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14.16: Formation of Amides

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    Learning Objectives
    • To describe the preparation procedure for amides.

    The addition of ammonia (NH3) to a carboxylic acid forms an amide, but the reaction is very slow in the laboratory at room temperature. Water molecules are split out, and a bond is formed between the nitrogen atom and the carbonyl carbon atom.


    In living cells, amide formation is catalyzed by enzymes. Proteins are polyamides; they are formed by joining amino acids into long chains. In proteins, the amide functional group is called a peptide bond.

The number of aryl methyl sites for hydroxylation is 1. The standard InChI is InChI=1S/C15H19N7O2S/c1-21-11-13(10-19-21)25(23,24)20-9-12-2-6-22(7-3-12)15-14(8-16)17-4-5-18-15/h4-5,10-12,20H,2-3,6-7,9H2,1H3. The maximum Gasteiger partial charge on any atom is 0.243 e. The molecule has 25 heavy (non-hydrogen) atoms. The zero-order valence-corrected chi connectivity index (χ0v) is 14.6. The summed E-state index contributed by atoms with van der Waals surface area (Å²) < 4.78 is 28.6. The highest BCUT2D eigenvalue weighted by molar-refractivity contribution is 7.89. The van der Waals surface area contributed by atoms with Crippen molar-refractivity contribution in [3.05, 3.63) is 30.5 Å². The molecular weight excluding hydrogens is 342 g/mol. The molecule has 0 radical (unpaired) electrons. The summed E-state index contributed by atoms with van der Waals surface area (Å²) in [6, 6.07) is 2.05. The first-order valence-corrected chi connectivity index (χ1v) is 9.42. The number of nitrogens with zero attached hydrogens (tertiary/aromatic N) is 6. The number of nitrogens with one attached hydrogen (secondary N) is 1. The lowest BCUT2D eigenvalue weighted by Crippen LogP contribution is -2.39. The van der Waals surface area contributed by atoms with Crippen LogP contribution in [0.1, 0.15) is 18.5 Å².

Just as the reaction of a diol and a diacid forms a polyester, the reaction of a diacid and a diamine yields a polyamide. The two difunctional monomers often employed are adipic acid and 1,6-hexanediamine. The monomers condense by splitting out water to form a new product, which is still difunctional and thus can react further to yield a polyamide polymer.


    Some polyamides are known as nylons. Nylons are among the most widely used synthetic fibers—for example, they are used in ropes, sails, carpets, clothing, tires, brushes, and parachutes. They also can be molded into blocks for use in electrical equipment, gears, bearings, and valves.

    Key Takeaway

    • Amides are prepared by the reaction of a carboxylic acid with ammonia or an amine.

    14.16: Formation of Amides is shared under a CC BY-NC-SA license and was authored, remixed, and/or curated by LibreTexts.

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